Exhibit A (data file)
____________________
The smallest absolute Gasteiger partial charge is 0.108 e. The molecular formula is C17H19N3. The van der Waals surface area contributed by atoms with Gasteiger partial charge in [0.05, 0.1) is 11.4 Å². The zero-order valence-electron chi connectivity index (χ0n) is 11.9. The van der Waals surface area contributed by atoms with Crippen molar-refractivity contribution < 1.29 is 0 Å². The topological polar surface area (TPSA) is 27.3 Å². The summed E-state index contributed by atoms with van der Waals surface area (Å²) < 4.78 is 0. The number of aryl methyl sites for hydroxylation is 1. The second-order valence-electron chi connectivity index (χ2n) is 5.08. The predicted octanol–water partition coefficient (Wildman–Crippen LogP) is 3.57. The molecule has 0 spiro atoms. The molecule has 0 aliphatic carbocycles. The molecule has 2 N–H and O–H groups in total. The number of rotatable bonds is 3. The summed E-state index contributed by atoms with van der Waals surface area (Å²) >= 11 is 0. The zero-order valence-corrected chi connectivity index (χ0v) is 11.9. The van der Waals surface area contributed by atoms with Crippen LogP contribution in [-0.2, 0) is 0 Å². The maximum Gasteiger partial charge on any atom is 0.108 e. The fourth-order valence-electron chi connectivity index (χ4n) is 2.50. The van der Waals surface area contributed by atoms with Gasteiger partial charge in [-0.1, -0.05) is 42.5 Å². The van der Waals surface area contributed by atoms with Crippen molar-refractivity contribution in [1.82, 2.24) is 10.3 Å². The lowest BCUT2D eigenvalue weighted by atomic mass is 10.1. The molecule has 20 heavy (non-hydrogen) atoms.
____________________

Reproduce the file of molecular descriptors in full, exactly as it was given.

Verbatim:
The smallest absolute Gasteiger partial charge is 0.108 e. The molecular formula is C17H19N3. The van der Waals surface area contributed by atoms with Gasteiger partial charge in [0.05, 0.1) is 11.4 Å². The zero-order valence-electron chi connectivity index (χ0n) is 11.9. The van der Waals surface area contributed by atoms with Crippen molar-refractivity contribution < 1.29 is 0 Å². The topological polar surface area (TPSA) is 27.3 Å². The summed E-state index contributed by atoms with van der Waals surface area (Å²) < 4.78 is 0. The number of aryl methyl sites for hydroxylation is 1. The second-order valence-electron chi connectivity index (χ2n) is 5.08. The predicted octanol–water partition coefficient (Wildman–Crippen LogP) is 3.57. The molecule has 0 spiro atoms. The molecule has 0 aliphatic carbocycles. The molecule has 2 N–H and O–H groups in total. The number of rotatable bonds is 3. The summed E-state index contributed by atoms with van der Waals surface area (Å²) >= 11 is 0. The zero-order valence-corrected chi connectivity index (χ0v) is 11.9. The van der Waals surface area contributed by atoms with Crippen LogP contribution in [-0.2, 0) is 0 Å². The maximum Gasteiger partial charge on any atom is 0.108 e. The fourth-order valence-electron chi connectivity index (χ4n) is 2.50. The van der Waals surface area contributed by atoms with Gasteiger partial charge in [-0.1, -0.05) is 42.5 Å². The van der Waals surface area contributed by atoms with Crippen molar-refractivity contribution in [1.82, 2.24) is 10.3 Å². The lowest BCUT2D eigenvalue weighted by atomic mass is 10.1. The molecule has 20 heavy (non-hydrogen) atoms.